It is becoming increasingly clear that normal tissue stem cells are localized in a defined microenvironment that provides specific factors for the maintenance of the properties of the stem cells as well as for the regulation of a balance between proliferation, differentiation and quiescence of these cells (33
). In prostate cancer, there is strong evidence that signals originating from the cancer-associated fibroblasts (CAFs) could significantly enhance the tumorigenicity of cancer cells. As a central role for CSCs is being ascribed for tumor homeostasis and progression (37
), we wished to inquire if CAFs may regulate the biology of prostate CSCs. This is a critical question for the hypothesis that terminally differentiated cancer cells may have only limited proliferation ability and CSCs, with asymmetric division to both self-renew and differentiate may indeed be responsible for the growth and progression of the tumor. In this report, we describe a mouse model of prostate adenocarcinoma from which CSC-enriched epithelial cells were derived to examine the effects of CAFs that were also generated from the tumors of the same model.
Interest in this study is three-fold. First, a modified method is described for the isolation of epithelial cell fractions retaining a small number of cells with properties of putative CSCs. A cell fraction from this tumor model is shown to possess self-renewal and spheroid-forming abilities along with multipotentiality for differentiation in vitro, and the ability to form tumor-like glandular structures in vivo under appropriate conditions. The selection for tumor cells (T-LSChi) with high levels of expression of both Sca-1 and CD49f surface markers appears to discriminate between these cells from those with high Sca-1 and medium CD49f levels (T-LSCme). While a cell fraction contained in the T-LSChi subpopulation displays spheroid-forming ability and the capability to generate prostate glandular structures, the T-LSCme subpopulation is practically devoid of these capabilities. The CSC-enriched T-LSChi is still mostly composed of non-CSC epithelial cells as evident from the efficiency of in vitro spheroid-forming ability, although it is likely that viability of all cells in the subfractions may not withstand the steps used for the isolation. The bulk of the cells in the T-LSChi compartment may represent transit-amplifying cells and terminally differentiated cells, and, thus, indicating that the markers used like Sca-1 and CD49f, are shared with non-CSC cells, but still, use of these markers in a quantitative manner, as shown here, does contribute to enrichment of prostate CSCs from the tumors of this mouse model.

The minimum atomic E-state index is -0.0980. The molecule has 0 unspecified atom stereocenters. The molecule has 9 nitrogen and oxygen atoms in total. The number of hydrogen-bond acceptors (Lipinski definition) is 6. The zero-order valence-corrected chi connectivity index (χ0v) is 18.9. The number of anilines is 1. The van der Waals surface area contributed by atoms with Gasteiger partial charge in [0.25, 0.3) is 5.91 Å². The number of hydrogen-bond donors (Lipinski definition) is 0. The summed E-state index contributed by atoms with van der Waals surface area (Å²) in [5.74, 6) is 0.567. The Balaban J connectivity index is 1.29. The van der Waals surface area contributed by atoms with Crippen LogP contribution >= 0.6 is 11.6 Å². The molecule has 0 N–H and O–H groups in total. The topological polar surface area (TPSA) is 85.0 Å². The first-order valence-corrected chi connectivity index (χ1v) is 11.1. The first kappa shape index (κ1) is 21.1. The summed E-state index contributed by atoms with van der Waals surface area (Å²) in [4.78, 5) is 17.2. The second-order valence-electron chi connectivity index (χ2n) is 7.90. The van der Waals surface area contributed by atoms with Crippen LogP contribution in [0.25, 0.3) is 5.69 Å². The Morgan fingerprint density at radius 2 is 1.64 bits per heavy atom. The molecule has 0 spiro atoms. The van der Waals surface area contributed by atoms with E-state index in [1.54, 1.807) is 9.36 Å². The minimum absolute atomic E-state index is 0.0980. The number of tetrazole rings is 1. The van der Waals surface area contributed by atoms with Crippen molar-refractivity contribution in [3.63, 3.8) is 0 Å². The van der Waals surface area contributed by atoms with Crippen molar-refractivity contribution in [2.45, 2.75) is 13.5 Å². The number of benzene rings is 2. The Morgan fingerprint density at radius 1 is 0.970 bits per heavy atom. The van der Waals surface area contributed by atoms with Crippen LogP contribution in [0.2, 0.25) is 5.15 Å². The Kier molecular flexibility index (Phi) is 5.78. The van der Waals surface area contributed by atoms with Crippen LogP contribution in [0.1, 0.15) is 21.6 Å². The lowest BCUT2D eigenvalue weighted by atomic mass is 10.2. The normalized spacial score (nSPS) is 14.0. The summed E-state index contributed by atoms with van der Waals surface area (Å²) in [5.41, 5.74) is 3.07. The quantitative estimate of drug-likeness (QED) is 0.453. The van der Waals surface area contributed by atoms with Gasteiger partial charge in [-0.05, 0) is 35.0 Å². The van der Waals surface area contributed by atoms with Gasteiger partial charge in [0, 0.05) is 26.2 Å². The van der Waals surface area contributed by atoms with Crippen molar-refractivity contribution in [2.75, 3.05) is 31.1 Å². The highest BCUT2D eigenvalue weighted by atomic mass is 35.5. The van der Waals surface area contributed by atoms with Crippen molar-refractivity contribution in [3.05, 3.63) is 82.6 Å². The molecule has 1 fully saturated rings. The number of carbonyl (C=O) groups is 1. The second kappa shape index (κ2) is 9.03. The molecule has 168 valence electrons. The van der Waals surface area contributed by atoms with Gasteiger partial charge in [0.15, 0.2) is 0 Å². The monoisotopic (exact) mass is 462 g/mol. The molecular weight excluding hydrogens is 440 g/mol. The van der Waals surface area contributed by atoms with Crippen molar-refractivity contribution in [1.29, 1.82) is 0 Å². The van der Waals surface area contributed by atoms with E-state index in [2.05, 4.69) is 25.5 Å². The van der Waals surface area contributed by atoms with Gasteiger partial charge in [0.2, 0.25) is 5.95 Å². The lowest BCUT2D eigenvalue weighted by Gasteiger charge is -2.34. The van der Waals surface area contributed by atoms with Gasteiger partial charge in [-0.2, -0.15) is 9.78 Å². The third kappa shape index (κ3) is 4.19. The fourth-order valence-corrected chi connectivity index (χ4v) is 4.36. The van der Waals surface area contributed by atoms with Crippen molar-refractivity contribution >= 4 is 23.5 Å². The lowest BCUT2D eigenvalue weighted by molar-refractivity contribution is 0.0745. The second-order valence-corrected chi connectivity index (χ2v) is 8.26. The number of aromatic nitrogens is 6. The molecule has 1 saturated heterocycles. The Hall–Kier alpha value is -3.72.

Second, we have observed a significant difference in the pattern of relative expression of certain relevant genes in the T-LSChi
subpopulations. While expressions of basal cell markers CK5 and p63 are stronger in T-LSChi
relative to T-LSCme
, the T-LSCme
fraction is found to express higher levels of CK18 and AR as compared to T-LSChi
, although the level of AR is significantly reduced in both subgroups in comparison to the T-LSC−
cells. The same general pattern is found in the respective subpopulations from the normal mouse prostate. Thus, it appears that CSC-enriched fraction from the prostate tumor of the Pten
deletion model contain cells with the characteristics of the similarly enriched fraction from the normal mouse prostate. Two other putative epithelial stem cell markers were examined. The levels of each of CD44 and CD133 transcripts appear to be significantly higher in T-LSCme